But a monkey wrench, so to speak, has been thrown into the legitimacy of my theory by a prominent creationist, who appears to have contracted a bad case of a related malady. Ken Ham, the proprietor of the Creation Museum in Petersburg, Kentucky, a facility whose right to exist I have defended on a number of occasions against the Darwin Police who have sought to shut the place down, appears to have descended to the same level of intellectual intolerance to which he himself has been subjected by his Darwinist detractors. He has gone after a fellow speaker at a home school convention for not being sufficiently close-minded about the issue of creation.
Jay Wile, who I had the great pleasure of having dinner with a couple times last week at the Southwest Home School Convention, is a science teacher and the author of a set of widely used science textbooks--and a creationist. He blogged about this at Proslogion, defending Peter Enns, a well-regarded Biblical scholar against Ham's charge that, because he does not believe in a literal account of creation, Enns is a "compromiser" and a theological "liberal."
One of the things you find out pretty quickly from talking with Wile is that he is a practitioner of the arts of critical thinking, logical analysis, and open and objective discussion, things which the New Atheists and other militant Darwinists officially oppose. And he had the temerity to actually apply them to statements which didn't really deserve them.
And to top it off, Wile's defense of Enns itself was attacked by the Hamites, as evidenced by the now 141 comments on this post.
One of the points Wile makes is that, if you are going to categorize everyone who does not believe in a literal 6-day creation as a compromiser and theological liberal, then you're going to have to deal with the consequences, which consist of calling people theological liberals who clearly are not.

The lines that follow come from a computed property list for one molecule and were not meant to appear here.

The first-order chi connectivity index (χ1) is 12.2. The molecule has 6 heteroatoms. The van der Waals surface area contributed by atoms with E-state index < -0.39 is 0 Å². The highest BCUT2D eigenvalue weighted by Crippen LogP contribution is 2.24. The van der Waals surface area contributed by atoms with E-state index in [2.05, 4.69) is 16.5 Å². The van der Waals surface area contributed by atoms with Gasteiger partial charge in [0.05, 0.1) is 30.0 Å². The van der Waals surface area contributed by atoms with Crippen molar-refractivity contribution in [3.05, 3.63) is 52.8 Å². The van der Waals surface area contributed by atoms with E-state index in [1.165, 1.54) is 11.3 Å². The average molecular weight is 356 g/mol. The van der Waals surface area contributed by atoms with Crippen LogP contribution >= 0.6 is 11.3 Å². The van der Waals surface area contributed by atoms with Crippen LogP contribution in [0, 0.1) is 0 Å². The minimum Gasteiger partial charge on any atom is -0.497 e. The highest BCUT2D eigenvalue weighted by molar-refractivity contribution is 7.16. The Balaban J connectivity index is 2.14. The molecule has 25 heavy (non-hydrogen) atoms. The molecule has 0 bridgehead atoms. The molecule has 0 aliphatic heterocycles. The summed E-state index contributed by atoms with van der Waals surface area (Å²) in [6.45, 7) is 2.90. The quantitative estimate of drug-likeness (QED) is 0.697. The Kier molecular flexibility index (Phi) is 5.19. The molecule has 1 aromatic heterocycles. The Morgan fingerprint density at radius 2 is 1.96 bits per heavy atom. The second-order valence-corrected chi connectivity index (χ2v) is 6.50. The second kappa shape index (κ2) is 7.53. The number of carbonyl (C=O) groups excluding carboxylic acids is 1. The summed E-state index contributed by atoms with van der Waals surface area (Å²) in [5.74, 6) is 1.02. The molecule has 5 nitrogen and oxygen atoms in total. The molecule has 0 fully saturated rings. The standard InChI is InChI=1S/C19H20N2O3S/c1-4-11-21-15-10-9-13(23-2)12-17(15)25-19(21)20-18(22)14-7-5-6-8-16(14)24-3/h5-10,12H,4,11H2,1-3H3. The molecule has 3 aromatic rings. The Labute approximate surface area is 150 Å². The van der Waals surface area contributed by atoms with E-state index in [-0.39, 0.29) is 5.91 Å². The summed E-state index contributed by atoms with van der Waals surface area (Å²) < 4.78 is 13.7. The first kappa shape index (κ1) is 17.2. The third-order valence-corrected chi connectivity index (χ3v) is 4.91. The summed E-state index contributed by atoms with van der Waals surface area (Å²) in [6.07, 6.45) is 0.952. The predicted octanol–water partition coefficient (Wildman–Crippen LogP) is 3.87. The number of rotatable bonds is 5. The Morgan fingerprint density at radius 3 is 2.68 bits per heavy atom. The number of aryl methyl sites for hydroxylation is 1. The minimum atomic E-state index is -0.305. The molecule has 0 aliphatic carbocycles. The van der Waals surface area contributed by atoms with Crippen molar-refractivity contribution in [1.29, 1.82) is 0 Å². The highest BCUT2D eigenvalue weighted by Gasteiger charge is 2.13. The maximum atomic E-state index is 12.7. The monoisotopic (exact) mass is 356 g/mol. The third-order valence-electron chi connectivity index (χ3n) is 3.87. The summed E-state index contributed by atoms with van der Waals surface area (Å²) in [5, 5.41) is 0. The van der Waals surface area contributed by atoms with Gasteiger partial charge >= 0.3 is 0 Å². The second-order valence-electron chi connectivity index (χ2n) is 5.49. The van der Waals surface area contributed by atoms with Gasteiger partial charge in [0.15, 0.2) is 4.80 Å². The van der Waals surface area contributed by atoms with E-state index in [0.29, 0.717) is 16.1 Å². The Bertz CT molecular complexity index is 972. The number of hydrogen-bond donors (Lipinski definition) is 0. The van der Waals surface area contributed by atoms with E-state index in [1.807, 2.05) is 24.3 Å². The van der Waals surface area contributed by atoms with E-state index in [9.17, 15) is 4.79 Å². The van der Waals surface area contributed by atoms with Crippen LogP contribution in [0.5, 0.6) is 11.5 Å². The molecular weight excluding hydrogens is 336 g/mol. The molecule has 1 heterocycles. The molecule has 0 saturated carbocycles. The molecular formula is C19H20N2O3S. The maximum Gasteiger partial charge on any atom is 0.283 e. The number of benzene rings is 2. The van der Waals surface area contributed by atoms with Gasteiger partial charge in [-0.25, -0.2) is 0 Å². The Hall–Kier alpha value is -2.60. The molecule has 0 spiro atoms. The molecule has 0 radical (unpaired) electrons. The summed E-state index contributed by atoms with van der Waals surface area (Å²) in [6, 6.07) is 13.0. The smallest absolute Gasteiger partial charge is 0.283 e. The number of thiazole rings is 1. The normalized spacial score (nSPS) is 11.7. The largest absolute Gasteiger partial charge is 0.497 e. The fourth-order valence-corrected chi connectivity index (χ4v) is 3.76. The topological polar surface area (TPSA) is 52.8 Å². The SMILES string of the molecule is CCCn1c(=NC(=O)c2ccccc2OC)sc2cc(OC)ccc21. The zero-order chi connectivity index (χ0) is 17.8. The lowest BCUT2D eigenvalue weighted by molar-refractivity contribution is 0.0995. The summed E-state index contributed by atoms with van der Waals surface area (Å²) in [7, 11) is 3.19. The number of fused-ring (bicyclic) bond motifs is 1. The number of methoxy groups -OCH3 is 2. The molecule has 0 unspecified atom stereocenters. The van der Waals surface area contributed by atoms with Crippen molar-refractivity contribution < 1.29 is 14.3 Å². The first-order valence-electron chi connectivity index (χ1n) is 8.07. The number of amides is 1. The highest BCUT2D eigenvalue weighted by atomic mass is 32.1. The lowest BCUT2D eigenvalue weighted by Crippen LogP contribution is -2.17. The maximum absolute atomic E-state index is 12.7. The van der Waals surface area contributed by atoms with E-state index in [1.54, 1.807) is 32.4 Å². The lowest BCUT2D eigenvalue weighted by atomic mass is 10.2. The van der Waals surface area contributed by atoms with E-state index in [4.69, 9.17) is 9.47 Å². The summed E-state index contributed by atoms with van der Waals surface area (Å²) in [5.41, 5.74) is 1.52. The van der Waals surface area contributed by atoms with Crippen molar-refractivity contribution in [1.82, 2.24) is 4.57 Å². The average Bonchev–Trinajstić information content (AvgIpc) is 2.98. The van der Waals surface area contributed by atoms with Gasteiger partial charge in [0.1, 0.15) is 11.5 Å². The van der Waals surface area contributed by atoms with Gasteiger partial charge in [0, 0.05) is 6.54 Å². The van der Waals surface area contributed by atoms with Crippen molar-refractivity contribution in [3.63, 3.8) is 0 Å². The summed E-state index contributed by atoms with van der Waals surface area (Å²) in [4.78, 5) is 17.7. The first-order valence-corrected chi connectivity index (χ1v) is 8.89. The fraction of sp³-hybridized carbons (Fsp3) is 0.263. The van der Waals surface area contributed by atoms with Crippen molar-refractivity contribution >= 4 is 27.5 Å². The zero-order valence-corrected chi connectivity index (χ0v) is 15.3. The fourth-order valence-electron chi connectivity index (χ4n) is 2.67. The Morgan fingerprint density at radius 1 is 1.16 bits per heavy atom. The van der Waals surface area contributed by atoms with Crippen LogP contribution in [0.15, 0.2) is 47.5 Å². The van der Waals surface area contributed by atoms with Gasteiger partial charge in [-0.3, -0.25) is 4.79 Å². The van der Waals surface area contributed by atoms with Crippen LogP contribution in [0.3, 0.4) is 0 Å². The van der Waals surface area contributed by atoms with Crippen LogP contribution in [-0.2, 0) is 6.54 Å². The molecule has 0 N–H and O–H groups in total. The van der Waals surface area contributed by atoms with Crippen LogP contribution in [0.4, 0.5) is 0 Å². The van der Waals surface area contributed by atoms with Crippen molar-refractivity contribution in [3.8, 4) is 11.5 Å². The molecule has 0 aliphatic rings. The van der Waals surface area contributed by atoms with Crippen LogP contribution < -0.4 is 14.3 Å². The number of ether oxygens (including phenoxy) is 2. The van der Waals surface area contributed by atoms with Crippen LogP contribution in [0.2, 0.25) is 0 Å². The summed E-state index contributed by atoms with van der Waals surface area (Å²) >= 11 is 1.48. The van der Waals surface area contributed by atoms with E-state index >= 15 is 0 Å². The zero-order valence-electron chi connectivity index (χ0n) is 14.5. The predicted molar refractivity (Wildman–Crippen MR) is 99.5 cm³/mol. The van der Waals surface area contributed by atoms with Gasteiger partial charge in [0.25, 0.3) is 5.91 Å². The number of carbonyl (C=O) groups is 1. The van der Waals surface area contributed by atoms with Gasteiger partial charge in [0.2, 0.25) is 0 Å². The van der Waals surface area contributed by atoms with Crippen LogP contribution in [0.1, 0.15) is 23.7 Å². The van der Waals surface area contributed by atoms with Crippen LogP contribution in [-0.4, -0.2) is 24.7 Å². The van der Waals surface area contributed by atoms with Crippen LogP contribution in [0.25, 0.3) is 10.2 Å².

Here's the argument:
- All people who reject a literal 6-day creation are compromisers and theological liberals
- C. S. Lewis (and Norman Geisler, and Gleason Archer, and William Lane Craig, [provide your own name from the list of prominent orthodox thinkers throughout the history of the Church] rejects a literal 6-day creation
- Therefore, C. S. Lewis (etc.) is a compromiser and a theological liberal
I have a quick and easy way to determine whether someone is orthodox: Go over each point in the Nicene Creed. If they affirm them all (with the possible exception of the "filioque" clause, which was added after the Council and which, on that plausible ground, the Eastern Orthodox reject), then they're orthodox. That was the Church's way of doing it. Might as well get used to it.
[And we note that a literal six-day creation was not one of the things the early Church chose to make a criterion of orthodoxy]
And I have an equally quick way of determining whether they really believe in a literal reading of the Bible: Offer them a bottle of fine French wine. If they refuse on Biblical grounds (despite all those pesky positive portrayals of "wine" that cannot be explained away by tortuous cultural, moral, sociological, and theological reasoning), then they really don't believe in the literal interpretation they profess.
Is there something complicated about all this?